me, this epitomizes what it really means to have an “active adult” lifestyle, one that is both
fulfilling and meaningful—and doesn’t require a concierge!

-Betsy H., Founding Member & future resident of RCE, January 18, 2024

The Mystery of Marcescence: What does Nature Know?
One of my favorite sights on a winter walk is a young beech tree with its pale creamsicle leaves
almost glowing in the largely monochrome forest.

Such trees are displaying marcescence, the somewhat mysterious phenomenon in which Autumn leaves don’t fall. In cultures across northern temperate zones both deciduous and evergreen trees are familiar and symbolic. With a few exceptions, deciduous trees drop their colorful leaves and give us the name of the season, while evergreens keep their green needles, signaling life through the cold and short days of winter. They drop their needles too, but gradually and continuously rather than all at once. The two distinct patterns are so familiar as to seem inevitable, but they point to the intelligence and adaptability of nature.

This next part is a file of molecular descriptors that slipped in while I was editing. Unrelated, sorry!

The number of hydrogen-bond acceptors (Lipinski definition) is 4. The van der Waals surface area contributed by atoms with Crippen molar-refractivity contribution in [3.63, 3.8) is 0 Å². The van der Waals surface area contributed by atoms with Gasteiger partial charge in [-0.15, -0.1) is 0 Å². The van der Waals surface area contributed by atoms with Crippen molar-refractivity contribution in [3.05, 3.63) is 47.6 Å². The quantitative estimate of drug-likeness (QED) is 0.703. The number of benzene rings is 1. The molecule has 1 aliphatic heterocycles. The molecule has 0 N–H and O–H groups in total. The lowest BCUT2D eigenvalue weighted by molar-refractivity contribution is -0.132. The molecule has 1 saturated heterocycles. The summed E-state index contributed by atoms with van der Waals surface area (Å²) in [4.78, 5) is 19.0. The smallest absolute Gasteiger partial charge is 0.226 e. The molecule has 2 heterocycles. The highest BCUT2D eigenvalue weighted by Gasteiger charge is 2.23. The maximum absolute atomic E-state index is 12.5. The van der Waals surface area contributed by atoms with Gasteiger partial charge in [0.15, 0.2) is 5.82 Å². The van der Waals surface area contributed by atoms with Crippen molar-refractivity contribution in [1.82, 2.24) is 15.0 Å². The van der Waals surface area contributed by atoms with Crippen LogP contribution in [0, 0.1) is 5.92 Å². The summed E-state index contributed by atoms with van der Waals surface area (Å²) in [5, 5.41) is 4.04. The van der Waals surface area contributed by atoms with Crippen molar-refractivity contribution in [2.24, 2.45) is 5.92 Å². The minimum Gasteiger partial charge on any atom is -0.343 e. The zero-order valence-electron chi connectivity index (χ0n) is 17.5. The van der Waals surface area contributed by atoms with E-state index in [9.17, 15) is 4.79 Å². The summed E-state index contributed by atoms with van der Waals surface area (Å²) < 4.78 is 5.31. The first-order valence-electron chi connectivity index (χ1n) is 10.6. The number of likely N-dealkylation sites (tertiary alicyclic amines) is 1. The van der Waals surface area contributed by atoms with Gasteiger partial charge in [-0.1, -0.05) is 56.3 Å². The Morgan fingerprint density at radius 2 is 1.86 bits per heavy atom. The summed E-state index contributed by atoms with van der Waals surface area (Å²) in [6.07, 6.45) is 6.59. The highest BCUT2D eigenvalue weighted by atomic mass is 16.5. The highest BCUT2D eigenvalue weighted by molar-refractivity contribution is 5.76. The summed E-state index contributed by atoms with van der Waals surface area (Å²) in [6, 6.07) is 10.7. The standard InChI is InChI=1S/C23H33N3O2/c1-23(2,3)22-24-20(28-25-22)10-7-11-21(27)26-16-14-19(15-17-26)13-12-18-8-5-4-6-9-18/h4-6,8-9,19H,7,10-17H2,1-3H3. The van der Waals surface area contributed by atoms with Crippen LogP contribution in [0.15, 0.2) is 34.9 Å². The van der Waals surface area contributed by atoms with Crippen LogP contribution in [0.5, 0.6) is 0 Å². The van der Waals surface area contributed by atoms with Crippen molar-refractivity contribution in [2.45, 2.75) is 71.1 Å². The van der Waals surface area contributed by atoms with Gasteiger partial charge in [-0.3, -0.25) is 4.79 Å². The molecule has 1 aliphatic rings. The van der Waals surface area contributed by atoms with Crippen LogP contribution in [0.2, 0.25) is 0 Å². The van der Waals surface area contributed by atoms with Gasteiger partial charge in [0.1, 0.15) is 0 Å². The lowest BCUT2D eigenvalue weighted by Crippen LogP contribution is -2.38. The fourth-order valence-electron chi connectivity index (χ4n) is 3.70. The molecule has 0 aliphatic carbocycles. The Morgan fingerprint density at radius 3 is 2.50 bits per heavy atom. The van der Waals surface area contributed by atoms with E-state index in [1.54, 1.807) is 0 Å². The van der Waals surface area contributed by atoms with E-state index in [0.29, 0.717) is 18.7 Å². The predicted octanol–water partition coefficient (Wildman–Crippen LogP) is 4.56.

But a few deciduous trees, especially beeches and oaks, try a middle way, and hold onto their dried leaves through the winter. It’s especially common on young trees and sometimes on the lower branches of mature trees. Some research has shown that when they do drop, marcescent leaves do so in a short interval around the spring equinox. Deciduous trees shed their leaves to survive through the winter by conserving resources through the process of abscission (“cutting away”) that allows the leaves to drop without damaging the branch. First the tree reabsorbs and stores the nutrients contained in the chlorophyll that gives leaves their summer green color. This allows the reds, yellows, and oranges of Autumn to show. Then it creates two layers of specialized cells to seal the branch and separate the leaf stem from it, letting it drop.